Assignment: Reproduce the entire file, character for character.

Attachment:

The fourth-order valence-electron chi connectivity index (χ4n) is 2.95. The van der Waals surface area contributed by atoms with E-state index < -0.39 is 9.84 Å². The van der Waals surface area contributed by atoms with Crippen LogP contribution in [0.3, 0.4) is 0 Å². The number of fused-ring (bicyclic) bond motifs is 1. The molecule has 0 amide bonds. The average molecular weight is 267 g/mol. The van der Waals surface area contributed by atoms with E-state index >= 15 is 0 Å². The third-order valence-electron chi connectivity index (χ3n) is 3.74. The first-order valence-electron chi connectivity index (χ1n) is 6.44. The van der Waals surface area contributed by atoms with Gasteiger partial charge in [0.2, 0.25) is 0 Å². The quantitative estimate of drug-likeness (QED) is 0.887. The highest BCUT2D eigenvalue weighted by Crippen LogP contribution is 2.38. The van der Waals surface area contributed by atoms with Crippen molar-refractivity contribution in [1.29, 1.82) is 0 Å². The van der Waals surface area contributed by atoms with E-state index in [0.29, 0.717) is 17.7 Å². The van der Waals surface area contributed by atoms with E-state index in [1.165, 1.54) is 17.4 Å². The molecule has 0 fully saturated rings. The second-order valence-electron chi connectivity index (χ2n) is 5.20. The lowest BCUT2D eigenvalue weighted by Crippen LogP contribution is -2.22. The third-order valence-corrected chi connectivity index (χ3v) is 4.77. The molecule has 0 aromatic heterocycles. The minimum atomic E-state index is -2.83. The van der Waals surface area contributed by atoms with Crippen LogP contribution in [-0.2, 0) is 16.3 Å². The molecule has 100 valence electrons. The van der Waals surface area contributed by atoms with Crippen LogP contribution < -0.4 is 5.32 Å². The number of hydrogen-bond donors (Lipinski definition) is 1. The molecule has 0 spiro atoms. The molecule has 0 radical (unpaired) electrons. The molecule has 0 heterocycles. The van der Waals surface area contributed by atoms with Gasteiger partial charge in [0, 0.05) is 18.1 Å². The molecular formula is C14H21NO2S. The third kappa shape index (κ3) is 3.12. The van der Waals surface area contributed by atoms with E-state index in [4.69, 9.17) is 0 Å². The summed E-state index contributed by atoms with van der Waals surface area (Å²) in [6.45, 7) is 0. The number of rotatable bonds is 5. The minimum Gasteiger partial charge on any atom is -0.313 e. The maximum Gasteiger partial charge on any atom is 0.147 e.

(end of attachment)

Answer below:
The fourth-order valence-electron chi connectivity index (χ4n) is 2.95. The van der Waals surface area contributed by atoms with E-state index < -0.39 is 9.84 Å². The van der Waals surface area contributed by atoms with Crippen LogP contribution in [0.3, 0.4) is 0 Å². The number of fused-ring (bicyclic) bond motifs is 1. The molecule has 0 amide bonds. The average molecular weight is 267 g/mol. The van der Waals surface area contributed by atoms with E-state index >= 15 is 0 Å². The third-order valence-electron chi connectivity index (χ3n) is 3.74. The first-order valence-electron chi connectivity index (χ1n) is 6.44. The van der Waals surface area contributed by atoms with Gasteiger partial charge in [0.2, 0.25) is 0 Å². The quantitative estimate of drug-likeness (QED) is 0.887. The highest BCUT2D eigenvalue weighted by Crippen LogP contribution is 2.38. The van der Waals surface area contributed by atoms with Crippen molar-refractivity contribution in [1.29, 1.82) is 0 Å². The van der Waals surface area contributed by atoms with E-state index in [0.29, 0.717) is 17.7 Å². The van der Waals surface area contributed by atoms with E-state index in [1.165, 1.54) is 17.4 Å². The molecule has 0 fully saturated rings. The second-order valence-electron chi connectivity index (χ2n) is 5.20. The lowest BCUT2D eigenvalue weighted by Crippen LogP contribution is -2.22. The third-order valence-corrected chi connectivity index (χ3v) is 4.77. The molecule has 0 aromatic heterocycles. The minimum atomic E-state index is -2.83. The van der Waals surface area contributed by atoms with Crippen LogP contribution in [-0.2, 0) is 16.3 Å². The molecule has 100 valence electrons. The van der Waals surface area contributed by atoms with Crippen LogP contribution < -0.4 is 5.32 Å². The number of hydrogen-bond donors (Lipinski definition) is 1. The molecule has 0 spiro atoms. The molecule has 0 radical (unpaired) electrons. The molecule has 0 heterocycles. The van der Waals surface area contributed by atoms with Gasteiger partial charge in [0, 0.05) is 18.1 Å². The molecular formula is C14H21NO2S. The third kappa shape index (κ3) is 3.12. The van der Waals surface area contributed by atoms with E-state index in [4.69, 9.17) is 0 Å². The summed E-state index contributed by atoms with van der Waals surface area (Å²) in [6.45, 7) is 0. The number of rotatable bonds is 5. The minimum Gasteiger partial charge on any atom is -0.313 e. The maximum Gasteiger partial charge on any atom is 0.147 e.